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How do courts determine who gets child custody in a divorce?

Divorce is rarely a simple, painless process, even when spouses approach the process with care. However, navigating divorce that involves a child can be exceptionally painful and confusing for parents. Many parents have fears that they will miss important parts of their child's life by sharing custody, or that their child's other parent cannot or will not raise their child appropriately.

Family courts look at a number of issues when considering how to award custody and visitation rights to parents, and prefer to approve a custody plan that parents create themselves. If parents cannot create a custody plan that puts the needs of their child first, a court may amend the parents' plan or create a new custody plan that meets the courts' standards. If you face a custody dispute, it is important to understand the factors that courts consider so that you can build a strong custody agreement that keeps your parental rights secure while keeping your children's needs at the heart of the matter.

Factors that courts consider

The goal of each custody arrangement is to create the best life for the child in question. Each childp may have different needs, and individual parents may have advantages or disadvantages that help them meet these needs. As you build your own custody agreement with your child's other parent, be sure to consider:

  • The child's medical needs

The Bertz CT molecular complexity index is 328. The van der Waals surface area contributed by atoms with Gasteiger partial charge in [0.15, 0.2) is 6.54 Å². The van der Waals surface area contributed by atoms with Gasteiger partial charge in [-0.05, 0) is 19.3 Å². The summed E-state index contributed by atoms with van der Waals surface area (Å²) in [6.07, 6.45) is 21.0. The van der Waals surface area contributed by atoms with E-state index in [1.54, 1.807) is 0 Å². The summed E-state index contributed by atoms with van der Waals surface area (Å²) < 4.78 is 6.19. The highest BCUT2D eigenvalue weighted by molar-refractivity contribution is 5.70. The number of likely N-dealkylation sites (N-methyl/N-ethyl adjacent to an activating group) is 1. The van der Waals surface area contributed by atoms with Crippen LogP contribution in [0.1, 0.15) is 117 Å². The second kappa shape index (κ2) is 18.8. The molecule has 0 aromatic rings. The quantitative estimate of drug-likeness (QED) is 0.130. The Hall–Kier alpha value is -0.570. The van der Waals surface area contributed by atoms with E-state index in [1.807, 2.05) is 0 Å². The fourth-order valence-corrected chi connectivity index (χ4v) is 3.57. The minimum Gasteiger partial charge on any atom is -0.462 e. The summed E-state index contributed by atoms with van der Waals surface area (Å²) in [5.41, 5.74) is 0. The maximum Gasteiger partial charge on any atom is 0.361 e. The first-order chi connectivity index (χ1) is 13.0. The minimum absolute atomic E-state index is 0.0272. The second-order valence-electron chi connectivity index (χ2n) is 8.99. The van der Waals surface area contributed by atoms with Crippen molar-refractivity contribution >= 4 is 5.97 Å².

• The child's educational opportunities
  • The emotional bonds between the child and each parent, as well as the surrounding community
  • The financial and practical ability of each parent to house, feed and care for the child
  • Any mental or medical challenges that the child faces
  • Maintaining the child's quality of life
  • The preferences of the child, depending on their age and mental faculties
  • The preferences of the parents
  • Any allegations of abusive or dangerous behavior on the part of a parent

Practically speaking, it is not always possible to create a custody agreement that addresses each parent's desires while creating the best circumstances for the child. At the same time, it is also important to remember that courts award each parent certain rights that the other parent must not violate once a custody order receives approval.

Creating the best life for your child

As you work toward a fair custody agreement, remember to keep the needs of your child at the forefront of the negotiations. Courts recognize that this process is difficult for all parents, and tend to favor parents who focus on meeting their child's needs rather than simply protecting their own preferences. A strong legal strategy helps keep your parenting rights protected so that you can focus on being the best parent that you can be to the child you love.

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